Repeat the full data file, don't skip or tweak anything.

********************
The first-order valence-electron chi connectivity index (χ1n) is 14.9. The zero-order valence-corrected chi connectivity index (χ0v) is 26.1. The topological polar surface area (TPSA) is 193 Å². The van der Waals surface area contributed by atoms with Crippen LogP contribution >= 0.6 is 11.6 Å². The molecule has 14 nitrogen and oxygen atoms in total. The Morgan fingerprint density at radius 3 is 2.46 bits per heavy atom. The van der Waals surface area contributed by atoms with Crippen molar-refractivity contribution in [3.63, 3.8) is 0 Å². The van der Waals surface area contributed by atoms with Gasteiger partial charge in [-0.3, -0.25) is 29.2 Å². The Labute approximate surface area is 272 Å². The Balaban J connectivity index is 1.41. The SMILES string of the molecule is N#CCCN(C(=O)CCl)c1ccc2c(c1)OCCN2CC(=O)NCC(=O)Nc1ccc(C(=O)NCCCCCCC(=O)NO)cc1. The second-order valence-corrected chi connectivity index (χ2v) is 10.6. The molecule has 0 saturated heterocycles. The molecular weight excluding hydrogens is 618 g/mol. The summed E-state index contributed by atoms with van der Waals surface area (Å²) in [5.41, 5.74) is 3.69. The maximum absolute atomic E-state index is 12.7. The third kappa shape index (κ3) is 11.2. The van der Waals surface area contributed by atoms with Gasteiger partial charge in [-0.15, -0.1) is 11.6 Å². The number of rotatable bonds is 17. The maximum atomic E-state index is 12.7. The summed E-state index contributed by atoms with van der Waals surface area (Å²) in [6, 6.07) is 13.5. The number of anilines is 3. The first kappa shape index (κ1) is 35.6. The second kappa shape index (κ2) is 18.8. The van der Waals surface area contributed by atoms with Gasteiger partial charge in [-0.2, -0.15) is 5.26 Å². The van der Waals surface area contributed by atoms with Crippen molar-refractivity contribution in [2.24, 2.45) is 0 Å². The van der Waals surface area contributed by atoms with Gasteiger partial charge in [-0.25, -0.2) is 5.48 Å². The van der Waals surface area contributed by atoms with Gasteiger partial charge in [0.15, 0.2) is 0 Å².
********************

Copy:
The first-order valence-electron chi connectivity index (χ1n) is 14.9. The zero-order valence-corrected chi connectivity index (χ0v) is 26.1. The topological polar surface area (TPSA) is 193 Å². The van der Waals surface area contributed by atoms with Crippen LogP contribution >= 0.6 is 11.6 Å². The molecule has 14 nitrogen and oxygen atoms in total. The Morgan fingerprint density at radius 3 is 2.46 bits per heavy atom. The van der Waals surface area contributed by atoms with Crippen molar-refractivity contribution in [3.63, 3.8) is 0 Å². The van der Waals surface area contributed by atoms with Gasteiger partial charge in [-0.3, -0.25) is 29.2 Å². The Labute approximate surface area is 272 Å². The Balaban J connectivity index is 1.41. The SMILES string of the molecule is N#CCCN(C(=O)CCl)c1ccc2c(c1)OCCN2CC(=O)NCC(=O)Nc1ccc(C(=O)NCCCCCCC(=O)NO)cc1. The second-order valence-corrected chi connectivity index (χ2v) is 10.6. The molecule has 0 saturated heterocycles. The molecular weight excluding hydrogens is 618 g/mol. The summed E-state index contributed by atoms with van der Waals surface area (Å²) in [5.41, 5.74) is 3.69. The maximum absolute atomic E-state index is 12.7. The third kappa shape index (κ3) is 11.2. The van der Waals surface area contributed by atoms with Gasteiger partial charge in [-0.15, -0.1) is 11.6 Å². The number of rotatable bonds is 17. The maximum atomic E-state index is 12.7. The summed E-state index contributed by atoms with van der Waals surface area (Å²) in [6, 6.07) is 13.5. The number of anilines is 3. The first kappa shape index (κ1) is 35.6. The second kappa shape index (κ2) is 18.8. The van der Waals surface area contributed by atoms with Gasteiger partial charge in [-0.2, -0.15) is 5.26 Å². The van der Waals surface area contributed by atoms with Crippen molar-refractivity contribution in [2.24, 2.45) is 0 Å². The van der Waals surface area contributed by atoms with Gasteiger partial charge in [-0.25, -0.2) is 5.48 Å². The van der Waals surface area contributed by atoms with Gasteiger partial charge in [0.15, 0.2) is 0 Å².